BlueCross and BlueShield of Montana Medical Policy/Codes
Endoscopic Radiofrequency Ablation or Cryoablation for Barretts Esophagus
Chapter: Surgery: Procedures
Current Effective Date: October 25, 2013
Original Effective Date: June 07, 2010
Publish Date: October 25, 2013
Revised Dates: April 28, 2011; August 31, 2012; September 30, 2013

Barrett’s Esophagus and the Risk of Esophageal Carcinoma

The esophagus is normally lined by squamous epithelium.  Barrett’s esophagus is a condition in which the normal squamous epithelium is replaced by specialized columnar-type epithelium known as intestinal metaplasia, in response to irritation and injury caused by gastroesophageal reflux disease (GERD).  Barrett’s esophagus occurs in the distal esophagus, may be of any length, focal or circumferential, and can be visualized by the endoscopist as being a different color than the background squamous mucosa.  Confirmation of Barrett’s esophagus requires biopsy of the columnar epithelium and microscopic identification of intestinal metaplasia.

Intestinal metaplasia is a precursor to esophageal adenocarcinoma, and patients with Barrett’s esophagus are at a 40-fold increased risk for developing this disease compared to the general population.  Esophageal adenocarcinoma is thought to result from a stepwise accumulation of genetic abnormalities in the specialized epithelium, which results in the phenotypic expression of histologic features of low-grade dysplasia to high-grade dysplasia to carcinoma.  Most patients with nondysplastic Barrett’s esophagus do not progress past nondysplasia.  Nondysplastic Barrett’s esophagus progresses to high-grade dysplasia at a rate of 0.9% per patient, per year.   Progression of low-grade to high-grade dysplasia has been reported as 6-28%.  Once high-grade dysplasia is present, the risk of developing adenocarcinoma is 2–10% per patient, per year, and approximately 40% of patients diagnosed with high-grade dysplasia by biopsy are found to have associated carcinoma in the resection specimen.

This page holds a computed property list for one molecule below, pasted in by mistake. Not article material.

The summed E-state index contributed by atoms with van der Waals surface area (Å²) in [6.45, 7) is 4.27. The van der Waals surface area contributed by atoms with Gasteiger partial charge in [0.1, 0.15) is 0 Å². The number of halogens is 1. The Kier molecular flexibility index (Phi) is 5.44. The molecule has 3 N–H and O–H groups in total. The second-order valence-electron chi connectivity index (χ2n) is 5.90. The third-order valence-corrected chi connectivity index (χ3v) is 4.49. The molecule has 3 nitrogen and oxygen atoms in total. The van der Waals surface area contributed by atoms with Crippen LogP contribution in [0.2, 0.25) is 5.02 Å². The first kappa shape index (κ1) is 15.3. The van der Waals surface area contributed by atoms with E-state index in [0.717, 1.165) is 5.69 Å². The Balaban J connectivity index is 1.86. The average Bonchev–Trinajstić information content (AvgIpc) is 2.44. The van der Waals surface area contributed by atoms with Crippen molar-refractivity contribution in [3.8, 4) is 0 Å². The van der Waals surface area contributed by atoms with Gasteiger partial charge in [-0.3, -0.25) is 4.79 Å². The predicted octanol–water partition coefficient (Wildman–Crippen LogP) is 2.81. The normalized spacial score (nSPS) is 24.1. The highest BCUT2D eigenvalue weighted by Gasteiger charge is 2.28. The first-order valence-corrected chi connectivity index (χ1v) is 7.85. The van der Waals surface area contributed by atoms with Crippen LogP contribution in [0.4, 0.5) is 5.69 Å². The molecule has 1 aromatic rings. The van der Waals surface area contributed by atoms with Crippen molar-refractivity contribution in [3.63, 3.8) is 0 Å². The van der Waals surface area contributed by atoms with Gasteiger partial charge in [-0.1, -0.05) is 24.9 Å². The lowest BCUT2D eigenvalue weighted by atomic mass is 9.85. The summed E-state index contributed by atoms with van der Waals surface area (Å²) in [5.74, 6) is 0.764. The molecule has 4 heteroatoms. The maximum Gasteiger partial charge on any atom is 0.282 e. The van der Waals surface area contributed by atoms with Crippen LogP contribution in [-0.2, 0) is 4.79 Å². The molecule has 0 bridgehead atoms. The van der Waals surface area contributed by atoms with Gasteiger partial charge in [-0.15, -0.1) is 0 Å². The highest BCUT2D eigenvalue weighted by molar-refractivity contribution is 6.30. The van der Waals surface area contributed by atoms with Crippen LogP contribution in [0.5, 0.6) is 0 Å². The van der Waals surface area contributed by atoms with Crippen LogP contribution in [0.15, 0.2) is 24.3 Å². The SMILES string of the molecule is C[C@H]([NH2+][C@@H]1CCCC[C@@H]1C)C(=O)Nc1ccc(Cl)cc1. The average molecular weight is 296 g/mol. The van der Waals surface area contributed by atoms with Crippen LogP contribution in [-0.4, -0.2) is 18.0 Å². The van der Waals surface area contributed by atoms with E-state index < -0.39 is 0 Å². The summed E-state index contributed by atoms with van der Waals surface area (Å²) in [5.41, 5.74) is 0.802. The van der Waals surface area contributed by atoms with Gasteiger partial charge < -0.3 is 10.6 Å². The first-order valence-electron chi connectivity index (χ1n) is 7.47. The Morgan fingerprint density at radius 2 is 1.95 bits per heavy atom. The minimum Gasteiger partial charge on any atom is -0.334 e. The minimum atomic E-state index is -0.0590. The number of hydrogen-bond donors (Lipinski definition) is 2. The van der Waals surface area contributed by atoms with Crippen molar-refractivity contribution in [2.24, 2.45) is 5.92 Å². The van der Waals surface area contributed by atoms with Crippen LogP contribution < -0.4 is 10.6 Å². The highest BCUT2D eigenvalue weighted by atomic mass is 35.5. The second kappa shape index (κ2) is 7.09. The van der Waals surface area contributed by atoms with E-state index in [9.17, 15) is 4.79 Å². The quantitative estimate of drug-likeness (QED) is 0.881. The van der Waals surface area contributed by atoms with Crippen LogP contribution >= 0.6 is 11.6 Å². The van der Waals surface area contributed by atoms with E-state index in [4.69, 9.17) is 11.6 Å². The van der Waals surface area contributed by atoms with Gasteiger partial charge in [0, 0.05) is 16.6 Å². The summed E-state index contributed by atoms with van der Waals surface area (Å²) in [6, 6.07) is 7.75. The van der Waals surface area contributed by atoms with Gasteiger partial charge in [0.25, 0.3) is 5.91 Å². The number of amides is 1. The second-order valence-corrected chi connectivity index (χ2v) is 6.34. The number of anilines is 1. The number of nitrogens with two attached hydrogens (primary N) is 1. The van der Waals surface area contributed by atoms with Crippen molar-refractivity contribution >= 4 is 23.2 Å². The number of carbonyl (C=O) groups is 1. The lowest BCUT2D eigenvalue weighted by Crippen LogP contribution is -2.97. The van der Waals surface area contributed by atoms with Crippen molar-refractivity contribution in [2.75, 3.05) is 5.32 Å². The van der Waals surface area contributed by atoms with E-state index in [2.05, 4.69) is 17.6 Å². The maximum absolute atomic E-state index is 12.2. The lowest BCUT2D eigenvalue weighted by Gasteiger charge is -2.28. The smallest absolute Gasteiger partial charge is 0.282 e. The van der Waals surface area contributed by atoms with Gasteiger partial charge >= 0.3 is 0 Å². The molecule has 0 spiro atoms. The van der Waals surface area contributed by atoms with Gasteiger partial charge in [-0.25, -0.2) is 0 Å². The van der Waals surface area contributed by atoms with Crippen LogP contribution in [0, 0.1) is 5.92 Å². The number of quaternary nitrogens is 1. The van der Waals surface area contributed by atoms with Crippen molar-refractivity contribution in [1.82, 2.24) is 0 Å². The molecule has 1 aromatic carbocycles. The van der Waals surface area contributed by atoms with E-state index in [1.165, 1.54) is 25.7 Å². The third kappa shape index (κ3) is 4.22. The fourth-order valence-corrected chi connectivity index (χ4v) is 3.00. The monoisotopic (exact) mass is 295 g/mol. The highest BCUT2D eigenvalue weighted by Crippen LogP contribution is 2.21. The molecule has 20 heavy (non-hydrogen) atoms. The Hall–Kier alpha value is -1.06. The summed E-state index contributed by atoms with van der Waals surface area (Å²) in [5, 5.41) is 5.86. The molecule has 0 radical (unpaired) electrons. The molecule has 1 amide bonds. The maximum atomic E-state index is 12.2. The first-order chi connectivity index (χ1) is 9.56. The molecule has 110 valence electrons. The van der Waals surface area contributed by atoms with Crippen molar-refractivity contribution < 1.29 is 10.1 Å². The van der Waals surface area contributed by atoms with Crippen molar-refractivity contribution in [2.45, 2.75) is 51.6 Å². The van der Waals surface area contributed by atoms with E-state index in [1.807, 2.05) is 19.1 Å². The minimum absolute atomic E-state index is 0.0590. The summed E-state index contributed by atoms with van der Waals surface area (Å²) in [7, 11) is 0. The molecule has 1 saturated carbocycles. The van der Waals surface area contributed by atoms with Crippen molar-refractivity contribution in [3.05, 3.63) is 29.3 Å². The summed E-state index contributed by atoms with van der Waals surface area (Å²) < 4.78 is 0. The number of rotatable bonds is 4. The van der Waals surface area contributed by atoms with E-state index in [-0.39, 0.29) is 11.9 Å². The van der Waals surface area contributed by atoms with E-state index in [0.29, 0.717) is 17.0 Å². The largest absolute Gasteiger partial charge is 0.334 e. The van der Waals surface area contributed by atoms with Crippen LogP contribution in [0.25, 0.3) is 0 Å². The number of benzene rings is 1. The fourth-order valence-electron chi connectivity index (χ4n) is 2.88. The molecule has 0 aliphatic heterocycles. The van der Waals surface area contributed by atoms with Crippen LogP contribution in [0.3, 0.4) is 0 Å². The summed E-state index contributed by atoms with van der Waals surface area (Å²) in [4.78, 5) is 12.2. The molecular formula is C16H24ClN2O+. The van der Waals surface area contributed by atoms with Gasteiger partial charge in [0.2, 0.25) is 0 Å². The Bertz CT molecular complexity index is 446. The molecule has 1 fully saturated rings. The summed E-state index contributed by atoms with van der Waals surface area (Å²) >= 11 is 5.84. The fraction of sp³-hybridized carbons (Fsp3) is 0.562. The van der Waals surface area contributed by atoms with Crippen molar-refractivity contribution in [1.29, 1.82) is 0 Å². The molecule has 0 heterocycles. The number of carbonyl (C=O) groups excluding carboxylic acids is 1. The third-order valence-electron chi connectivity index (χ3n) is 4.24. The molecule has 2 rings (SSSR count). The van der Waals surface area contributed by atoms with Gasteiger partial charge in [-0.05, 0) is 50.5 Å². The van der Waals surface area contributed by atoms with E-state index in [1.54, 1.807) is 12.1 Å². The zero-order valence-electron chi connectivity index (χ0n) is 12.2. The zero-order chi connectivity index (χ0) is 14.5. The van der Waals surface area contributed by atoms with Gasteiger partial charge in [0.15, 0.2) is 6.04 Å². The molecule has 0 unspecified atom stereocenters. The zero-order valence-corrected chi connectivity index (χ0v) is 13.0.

Management of Barrett’s Esophagus

The current management of Barrett’s esophagus includes treatment of GERD, and surveillance endoscopy to detect progression to high-grade dysplasia or adenocarcinoma.  The finding of low-grade dysplasia typically warrants only follow-up and surveillance biopsies, whereas the finding of high-grade dysplasia or early-stage adenocarcinoma warrants mucosal ablation or resection (either endoscopic mucosal resection [EMR] or esophagectomy).  EMR, either focal or circumferential, provides a histologic specimen for examination and staging (unlike ablative techniques).  Mucosal ablation techniques that are available consist of one of several thermal (multipolar electrocoagulation [MPEC], argon plasma coagulation [APC], heater probe, Nd:YAG laser, KTP-YAG laser, diode laser, argon laser, and cryoablation) or nonthermal (5-aminolevulinic acid [5-ALA] and photofrin photodynamic therapy [PDT]) techniques.   

The HALO System from BARRX Medical, Inc. (Sunnyvale, Calif.) uses radiofrequency energy and consists of two components: an energy generator and an ablation catheter.  The generator provides rapid (i.e., less than one second) delivery of a predetermined amount of radiofrequency energy to the catheter.  Both the HALO90 and HALO360 are inserted into the esophagus with an endoscope, using standard endoscopic techniques.  The HALO90 catheter is plate-based and used for focal ablation of areas of Barrett’s esophagus up to 3 cm.  The HALO360 uses a balloon catheter that is sized to fit the individual esophagus, and is inflated to allow for circumferential ablation.    The ablation with radiofrequency affects only the most superficial layer of the esophagus (the mucosa), leaving the underlying tissues unharmed.  Efficacy measures of the procedure include eradication of intestinal metaplasia without leaving behind microscopic (or “buried”) foci and post-ablation regrowth of the normal squamous epithelium.

The CryoSpray Ablation™ System (formerly the SprayGenix™ Cryo Ablation System, CSA Medical, Inc.) uses a low-pressure spray for spraying liquid nitrogen through an upper endoscope.  Cryotherapy allows for treatment of uneven surfaces, however, disadvantages include the uneven application inherent in spraying the cryogen.  Treating high-grade dysplasia or mucosal cancer solely with ablative techniques risks under treating the approximately 10% of patients who have undetected submucosal cancer, in whom esophagectomy would have been required.

Regulatory Status

The HALO360 received U.S.  Food and Drug Administration (FDA) 510(k) clearance for marketing in 2005 and the HALO90 in 2006.  The FDA-labeled indications are for use in coagulation of bleeding and nonbleeding sites in the gastrointestinal tract, and include the treatment of Barrett’s esophagus.  The CryoSpray Ablation™ System received FDA 510(k) marketing clearance in December 2007 for use as a “cryosurgical tool for destruction of unwanted tissue in the field of general surgery, specifically for endoscopic applications.”